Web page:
Behind every excellent trucking company, there is a full cast of support staff helping truck drivers deliver customer freight on-time and to achieve company objectives. We sat down to talk with one such vital cast member, Samantha Woody, who holds the important responsibility of making sure that the company has exceptional employees driving Roane Transportation trucks. As a professional recruiter, Samantha is likely to be the first person you speak with on your journey to becoming a Roane Transportation driver.
The trucking industry boasts a massive percentage of the goods we have in our possession, 71% to be exact, and there are over 8.5 million drivers using 39 billion gallons of diesel fuel! The trucking industry truly runs America, pun intended. Here is a top ten list, Late Night with David Letterman style, of things you may have wondered about tractor trailers.
The term Millennial gets thrown around a lot in current industries and career forecasting. Defining characteristics of a Millennial is that the generation is often considered to be open-minded do-gooders who desire to hold onto some conventional notions while embracing technological advancements. This combination is the for a perfect recipe for a Millennial to enter a career in truck driving.
In continuing our professional truck driver interview series, we spoke with Tim Larue to talk about landing your first truck driving job, what it’s like to drive, the differences between driving a flatbed and doing LTL driving, and life in general. Tim is one of several local drivers for Roane Transportation, and so he only delivers loads in the Greater Knoxville area. Still, Tim has a wealth of information about driving a truck professionally.
More than likely you have probably seen the stations on the interstate requesting truckers exit off the highway to have their load weighed. Have you ever wondered why they have to stop or what goes on when the truckers enter the weigh station? We have some insight into what happens throughout the process when a semi-truck visits a weigh station.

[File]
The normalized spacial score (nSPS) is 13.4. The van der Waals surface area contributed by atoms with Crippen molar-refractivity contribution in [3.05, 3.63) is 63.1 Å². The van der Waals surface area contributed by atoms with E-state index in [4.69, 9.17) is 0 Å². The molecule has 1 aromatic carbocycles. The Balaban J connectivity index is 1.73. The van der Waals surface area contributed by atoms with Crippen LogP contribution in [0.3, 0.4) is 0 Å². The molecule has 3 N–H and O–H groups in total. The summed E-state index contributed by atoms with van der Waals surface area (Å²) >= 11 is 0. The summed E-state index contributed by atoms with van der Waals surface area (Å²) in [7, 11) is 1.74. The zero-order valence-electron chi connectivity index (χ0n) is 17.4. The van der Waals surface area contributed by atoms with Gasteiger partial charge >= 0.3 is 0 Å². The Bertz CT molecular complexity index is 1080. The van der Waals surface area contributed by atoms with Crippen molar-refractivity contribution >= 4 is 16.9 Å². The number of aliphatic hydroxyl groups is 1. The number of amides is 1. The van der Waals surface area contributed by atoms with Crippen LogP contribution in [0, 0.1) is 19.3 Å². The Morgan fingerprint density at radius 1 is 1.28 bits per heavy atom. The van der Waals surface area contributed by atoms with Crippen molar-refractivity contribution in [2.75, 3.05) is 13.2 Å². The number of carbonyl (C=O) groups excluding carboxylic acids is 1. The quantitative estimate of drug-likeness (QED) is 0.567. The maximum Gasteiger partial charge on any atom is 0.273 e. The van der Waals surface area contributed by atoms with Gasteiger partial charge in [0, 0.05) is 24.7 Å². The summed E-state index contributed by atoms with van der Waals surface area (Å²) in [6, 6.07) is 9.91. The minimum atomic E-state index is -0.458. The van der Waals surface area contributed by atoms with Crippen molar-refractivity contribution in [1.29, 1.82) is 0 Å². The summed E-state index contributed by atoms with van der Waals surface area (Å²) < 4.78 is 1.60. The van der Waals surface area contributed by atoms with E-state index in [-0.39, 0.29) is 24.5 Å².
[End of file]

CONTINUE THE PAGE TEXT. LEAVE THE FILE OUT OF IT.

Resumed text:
Professional drivers value the simple things from their truck stops—clean restrooms and shower facilities, ample parking, and great food they can’t get anywhere else. Moreover, while these amenities will always be in high demand, there are other more unique features of a truck stop that give it that little something extra that makes us want to come back. As busy interstate exits become more and more corporatized, the beloved “mom and pop,” independent truck stops appear to be in decline in 2019. These independent truck stops have lost ground to the newer, shinier truck stops run by corporate chains, but have instituted various attractions and amenities to set themselves apart. We’ve searched high and low to go over the top and bring you the coolest truck stops in America.
Roane Transportation is known for its transportation services throughout the Southeast and country-wide. Their fleet consists of almost 100 Peterbilt and Freightliner trucks and keeping those trucks on the road is a vital part of the everyday operations within the company. Our latest interviewee was with Jesse Nelson, the Head of the Parts Room. Jesse is tasked with ensuring that mechanics have the parts they need to keep Roane’s tractor trailers on the road. We spent a few moments talking with Mr. Nelson, gathered insight on his work day and family life, and here is what we learned.
Trucker drivers in America ensure that all the goods consumers enjoy arrive at the right place at the right time. Few people understand this symbiotic relationship better than Jason Shelton, a professional driver who drives over-the-road, and who is also tasked with making sure that the men of the University of Tennessee have all their equipment for every home game. We caught up with Jason on his way to deliver a load in South Point, OH, to talk to him about his career as a professional driver and what he likes best about driving at Roane Transportation.
For individuals who are just beginning their trucking careers or for those who aren’t professional drivers, trucking industry lingo can be somewhat bemusing. One of the more confusing aspects that this article aims to clear up is the difference between national, regional, and local trucking and to clarify the different names associated with each form of truck driving work.
The fear of advances in technology taking over human jobs dates back to the 18th century when workers secretly destroyed looms and other factory machinery. Workers during the first and second industrial revolutions were of the impression that automated equipment threatened the jobs and livelihoods of skilled workers. While it is true that some posts did fall by the wayside, many more jobs were either created or transformed into something different entirely while also improving living conditions for hundreds of thousands of people.